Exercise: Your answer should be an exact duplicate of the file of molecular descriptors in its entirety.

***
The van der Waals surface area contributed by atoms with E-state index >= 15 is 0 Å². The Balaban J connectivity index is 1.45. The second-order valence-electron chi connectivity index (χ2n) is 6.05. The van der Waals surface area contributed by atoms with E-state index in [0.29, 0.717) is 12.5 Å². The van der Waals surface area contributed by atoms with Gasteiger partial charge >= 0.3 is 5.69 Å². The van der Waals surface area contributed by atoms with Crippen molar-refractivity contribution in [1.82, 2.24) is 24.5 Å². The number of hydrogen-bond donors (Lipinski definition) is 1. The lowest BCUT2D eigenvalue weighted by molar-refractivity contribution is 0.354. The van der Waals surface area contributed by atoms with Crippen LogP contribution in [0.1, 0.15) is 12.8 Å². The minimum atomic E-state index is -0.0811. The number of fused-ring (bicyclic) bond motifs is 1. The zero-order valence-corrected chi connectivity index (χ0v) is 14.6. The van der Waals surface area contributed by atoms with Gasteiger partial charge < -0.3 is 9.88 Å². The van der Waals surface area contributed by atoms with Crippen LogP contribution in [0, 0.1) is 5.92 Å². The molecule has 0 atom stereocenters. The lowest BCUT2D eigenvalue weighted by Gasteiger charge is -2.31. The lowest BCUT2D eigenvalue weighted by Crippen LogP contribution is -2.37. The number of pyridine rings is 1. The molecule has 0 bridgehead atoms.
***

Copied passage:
The van der Waals surface area contributed by atoms with E-state index >= 15 is 0 Å². The Balaban J connectivity index is 1.45. The second-order valence-electron chi connectivity index (χ2n) is 6.05. The van der Waals surface area contributed by atoms with E-state index in [0.29, 0.717) is 12.5 Å². The van der Waals surface area contributed by atoms with Gasteiger partial charge >= 0.3 is 5.69 Å². The van der Waals surface area contributed by atoms with Crippen molar-refractivity contribution in [1.82, 2.24) is 24.5 Å². The number of hydrogen-bond donors (Lipinski definition) is 1. The lowest BCUT2D eigenvalue weighted by molar-refractivity contribution is 0.354. The van der Waals surface area contributed by atoms with Crippen LogP contribution in [0.1, 0.15) is 12.8 Å². The minimum atomic E-state index is -0.0811. The number of fused-ring (bicyclic) bond motifs is 1. The zero-order valence-corrected chi connectivity index (χ0v) is 14.6. The van der Waals surface area contributed by atoms with Gasteiger partial charge < -0.3 is 9.88 Å². The van der Waals surface area contributed by atoms with Crippen LogP contribution in [0, 0.1) is 5.92 Å². The molecule has 0 atom stereocenters. The lowest BCUT2D eigenvalue weighted by Gasteiger charge is -2.31. The lowest BCUT2D eigenvalue weighted by Crippen LogP contribution is -2.37. The number of pyridine rings is 1. The molecule has 0 bridgehead atoms.